"An associate will be right with you, Carl. Have a great workout."

"Actually, it's Carlisle."

But, she didn't hear me, for just then the phone rang. She answered with gusto: "Full-On Fitness. Good afternoon, my name's Janelle. Are you ready to have your best body ever?" She beamed me another lambent smile and pointed me toward a three-sided cubicle in the corner I took for the New Member Vestibule.

I stayed put. I had quickly developed a morbid fascination for this woman, so I pretended to browse the shelves of protein supplements and racks of spandex sports bras near the counter in order to eavesdrop shamelessly. The caller was clearly not a customer, for the two were making plans to get together on Friday night for power crunches: "Our abs are going to be soooo flat." But before they had finalized plans for extreme aerobics on Saturday morning, I heard a chipper voice from behind me, "Hey buddy." I turned around to meet my Membership Coordinator.

"Hi, I'm Brad. And you must be Carl."

I was a bit taken aback. Brad was one of the most perfect human specimens I have ever encountered, flawless as cubic zirconium. He had the chiseled features of Paul Newman, the swarthy complexion of Benicio del Toro, and the commanding physique of Arnold Schwarzenegger. Unfortunately, he also had the personality of an Applebee's commercial.

"Actually, it's Carlisle."

"Got it, buddy. So what are you looking for in a fitness program?"

"Well...uh...I want to lose some weight."

He gave me a quick up and down. "Super. That's a great goal. Why don't we have a walk around the place. I'll show you our facilities, and then we can discuss how Full-On can help you break through to your full potential."

Full-On Fitness occupies a renovated old warehouse, so once we had left the foyer, we entered a vast open space about forty yards square. The first thing you notice, though, when you enter the gym is not the vaulted, beamed ceiling, the stylish exposed brick, or the retro fans stirring the air energetically. No, what hits you like a pie in the face is the music, pulsing, pounding its steady, 4/4 encouragement at full volume. To be honest, I was a bit surprised at the selection. That clubby, industrial beat could have come from a Queer as Folk soundtrack, which makes you wonder what exactly Full-On is encouraging.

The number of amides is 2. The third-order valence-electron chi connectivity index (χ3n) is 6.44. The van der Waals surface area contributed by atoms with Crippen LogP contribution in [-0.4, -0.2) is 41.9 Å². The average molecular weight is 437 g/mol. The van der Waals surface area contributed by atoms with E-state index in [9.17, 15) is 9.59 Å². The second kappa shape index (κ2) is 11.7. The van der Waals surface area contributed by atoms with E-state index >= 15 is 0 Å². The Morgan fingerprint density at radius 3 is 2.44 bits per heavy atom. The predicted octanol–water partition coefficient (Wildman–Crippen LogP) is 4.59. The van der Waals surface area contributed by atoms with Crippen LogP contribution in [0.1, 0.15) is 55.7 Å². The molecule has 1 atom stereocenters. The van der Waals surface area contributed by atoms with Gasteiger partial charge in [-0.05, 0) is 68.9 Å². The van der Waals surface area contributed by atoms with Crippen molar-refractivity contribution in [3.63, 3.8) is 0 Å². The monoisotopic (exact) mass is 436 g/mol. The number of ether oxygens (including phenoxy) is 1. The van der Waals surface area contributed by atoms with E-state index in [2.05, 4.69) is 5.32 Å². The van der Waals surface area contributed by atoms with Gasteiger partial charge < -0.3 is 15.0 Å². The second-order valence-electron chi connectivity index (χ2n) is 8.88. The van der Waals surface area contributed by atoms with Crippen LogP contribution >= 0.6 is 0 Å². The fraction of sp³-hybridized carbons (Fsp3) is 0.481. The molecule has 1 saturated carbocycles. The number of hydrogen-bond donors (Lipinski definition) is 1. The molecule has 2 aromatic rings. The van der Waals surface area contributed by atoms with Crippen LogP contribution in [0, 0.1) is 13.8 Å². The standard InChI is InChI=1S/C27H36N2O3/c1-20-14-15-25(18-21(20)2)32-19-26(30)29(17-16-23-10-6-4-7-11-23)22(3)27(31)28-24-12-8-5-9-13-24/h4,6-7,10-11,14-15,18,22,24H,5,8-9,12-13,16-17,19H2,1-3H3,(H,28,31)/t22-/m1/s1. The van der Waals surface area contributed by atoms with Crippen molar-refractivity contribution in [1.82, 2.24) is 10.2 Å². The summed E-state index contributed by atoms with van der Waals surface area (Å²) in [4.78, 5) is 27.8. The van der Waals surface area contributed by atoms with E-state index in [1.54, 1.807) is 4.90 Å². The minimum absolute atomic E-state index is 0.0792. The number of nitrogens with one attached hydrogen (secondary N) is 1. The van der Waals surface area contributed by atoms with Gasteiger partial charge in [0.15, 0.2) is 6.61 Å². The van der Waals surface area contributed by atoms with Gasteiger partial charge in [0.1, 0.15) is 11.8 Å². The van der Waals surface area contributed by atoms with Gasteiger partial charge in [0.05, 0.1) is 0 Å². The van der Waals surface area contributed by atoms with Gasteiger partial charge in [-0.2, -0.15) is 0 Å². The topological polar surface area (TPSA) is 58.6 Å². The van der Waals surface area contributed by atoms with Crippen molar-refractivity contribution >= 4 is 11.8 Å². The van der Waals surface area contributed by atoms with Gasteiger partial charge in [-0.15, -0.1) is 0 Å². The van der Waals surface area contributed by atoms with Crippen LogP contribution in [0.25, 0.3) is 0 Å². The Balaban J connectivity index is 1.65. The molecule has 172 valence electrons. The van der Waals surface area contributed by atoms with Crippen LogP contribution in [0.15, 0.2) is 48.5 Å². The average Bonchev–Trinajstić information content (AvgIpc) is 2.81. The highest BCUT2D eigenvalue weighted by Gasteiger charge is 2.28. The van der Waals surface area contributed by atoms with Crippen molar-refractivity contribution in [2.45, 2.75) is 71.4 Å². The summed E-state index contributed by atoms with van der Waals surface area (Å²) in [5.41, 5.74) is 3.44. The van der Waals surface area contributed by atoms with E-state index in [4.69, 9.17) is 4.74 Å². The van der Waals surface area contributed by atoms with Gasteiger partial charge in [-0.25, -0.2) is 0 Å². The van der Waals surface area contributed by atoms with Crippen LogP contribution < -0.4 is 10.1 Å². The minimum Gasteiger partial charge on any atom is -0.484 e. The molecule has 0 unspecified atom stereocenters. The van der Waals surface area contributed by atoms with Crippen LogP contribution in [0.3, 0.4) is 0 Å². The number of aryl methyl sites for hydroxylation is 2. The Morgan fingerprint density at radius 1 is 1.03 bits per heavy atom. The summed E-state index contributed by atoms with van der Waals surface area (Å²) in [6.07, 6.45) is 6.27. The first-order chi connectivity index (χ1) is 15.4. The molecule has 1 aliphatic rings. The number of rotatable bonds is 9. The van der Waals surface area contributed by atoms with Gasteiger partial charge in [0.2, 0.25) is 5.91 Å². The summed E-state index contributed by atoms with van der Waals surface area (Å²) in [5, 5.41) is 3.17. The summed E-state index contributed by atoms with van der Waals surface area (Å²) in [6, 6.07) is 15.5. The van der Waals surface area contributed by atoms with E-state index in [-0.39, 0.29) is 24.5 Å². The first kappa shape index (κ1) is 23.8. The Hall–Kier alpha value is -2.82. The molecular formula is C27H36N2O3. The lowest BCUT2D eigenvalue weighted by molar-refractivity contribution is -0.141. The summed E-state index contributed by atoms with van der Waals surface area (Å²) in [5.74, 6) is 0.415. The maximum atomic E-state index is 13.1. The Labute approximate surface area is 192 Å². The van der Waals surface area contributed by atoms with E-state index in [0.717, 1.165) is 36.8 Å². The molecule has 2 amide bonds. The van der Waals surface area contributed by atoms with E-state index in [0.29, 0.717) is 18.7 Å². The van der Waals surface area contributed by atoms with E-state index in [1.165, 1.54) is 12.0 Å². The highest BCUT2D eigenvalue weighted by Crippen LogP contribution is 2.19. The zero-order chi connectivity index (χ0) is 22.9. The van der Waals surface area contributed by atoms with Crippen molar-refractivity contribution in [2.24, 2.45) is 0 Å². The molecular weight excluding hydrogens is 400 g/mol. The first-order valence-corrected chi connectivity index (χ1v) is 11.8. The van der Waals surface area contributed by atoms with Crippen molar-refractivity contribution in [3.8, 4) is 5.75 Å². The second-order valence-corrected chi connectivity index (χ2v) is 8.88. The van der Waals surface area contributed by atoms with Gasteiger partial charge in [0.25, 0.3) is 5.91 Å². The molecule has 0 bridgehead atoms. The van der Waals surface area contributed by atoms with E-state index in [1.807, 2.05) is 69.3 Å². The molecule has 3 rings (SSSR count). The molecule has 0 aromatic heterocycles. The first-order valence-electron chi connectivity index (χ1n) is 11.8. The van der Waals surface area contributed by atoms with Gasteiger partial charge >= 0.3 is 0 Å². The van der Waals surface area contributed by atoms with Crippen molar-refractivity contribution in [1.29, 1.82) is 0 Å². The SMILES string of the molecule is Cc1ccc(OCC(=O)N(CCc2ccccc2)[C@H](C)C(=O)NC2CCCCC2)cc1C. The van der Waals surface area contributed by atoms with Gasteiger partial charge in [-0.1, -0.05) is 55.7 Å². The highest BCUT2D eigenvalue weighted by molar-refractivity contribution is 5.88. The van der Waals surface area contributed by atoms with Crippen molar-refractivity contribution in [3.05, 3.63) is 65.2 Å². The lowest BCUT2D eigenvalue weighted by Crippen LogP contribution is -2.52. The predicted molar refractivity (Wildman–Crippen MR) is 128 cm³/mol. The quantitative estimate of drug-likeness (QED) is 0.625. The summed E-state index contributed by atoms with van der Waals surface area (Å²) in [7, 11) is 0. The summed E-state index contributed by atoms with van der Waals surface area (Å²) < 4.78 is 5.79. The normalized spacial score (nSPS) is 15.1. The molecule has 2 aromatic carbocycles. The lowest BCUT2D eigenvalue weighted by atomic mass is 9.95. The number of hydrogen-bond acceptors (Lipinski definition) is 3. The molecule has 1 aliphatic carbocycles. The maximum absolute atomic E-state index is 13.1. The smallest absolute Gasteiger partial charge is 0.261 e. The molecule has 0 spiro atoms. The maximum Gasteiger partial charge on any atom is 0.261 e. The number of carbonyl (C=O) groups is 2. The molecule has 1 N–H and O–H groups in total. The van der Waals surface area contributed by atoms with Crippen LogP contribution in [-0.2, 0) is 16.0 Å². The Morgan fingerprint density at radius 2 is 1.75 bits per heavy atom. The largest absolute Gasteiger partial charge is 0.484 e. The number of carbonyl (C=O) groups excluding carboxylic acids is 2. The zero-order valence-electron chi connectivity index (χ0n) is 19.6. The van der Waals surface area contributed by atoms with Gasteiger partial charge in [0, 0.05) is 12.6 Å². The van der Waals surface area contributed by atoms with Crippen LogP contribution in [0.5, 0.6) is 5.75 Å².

But I didn't have time to contemplate Full-On's musical subtext. Brad, who was now squeezing his left bicep absentmindedly, launched right in to his spiel: "At Full-On, we design our gyms to help you focus your routine and maximize your workout potential. Each of our gyms is organized into four levels." At this, like some beefcake flight attendant, he swept his hand across the room, which sunk downward in concentric square steps, like a reverse ziggurat. "We call them Power Steps."

Dante organized his Hell into nine increasingly malignant circles. Full-On Fitness has consolidated that model — or as Brad might say, focused it — into four squares. Each level is home to a bewildering menagerie of insect-like machines, so bewildering, in fact, I began immediately mixing my metaphors. Fortunately, Virgil was there to explain.

LEVEL ONE: "A good workout begins with an intense cardiovascular burn to kill fat at the source. So on the first level, here, you've got your basic aerobic machines." On this level, there were oafish guys in dirty T-shirts dripping sweat on Stairmasters, emaciated women in designer outfits reading Cosmopolitan on stationary bicycles, and muscled studs with Walkmans entering the Zone on treadmills. It all seemed very diverse and inclusive. I thought, I can do this.

LEVEL TWO: "For maximum fitness, after your aerobic set you'll need to hit the weights. On this level, you've got your so-called 'weight training wheels.' These 'static' machines are for people new to resistance training, people whose muscles aren't yet prepared for a rad beating." This level was empty except for one plus-sized woman with elaborate hair standing next to a short, nebbishy guy using one of the machines. She was in a voluminous, blue-green T-shirt that draped to her knees, mercifully hiding her stretch-pantsed thighs. He was wearing unfortunately short shorts that revealed a pair of legs the color and consistency of boiled tofu. I noticed that each time he absent-mindedly pushed the handles out in front of his chest a single, slim weight raised up and down beside him. He wasn't pushing his limit.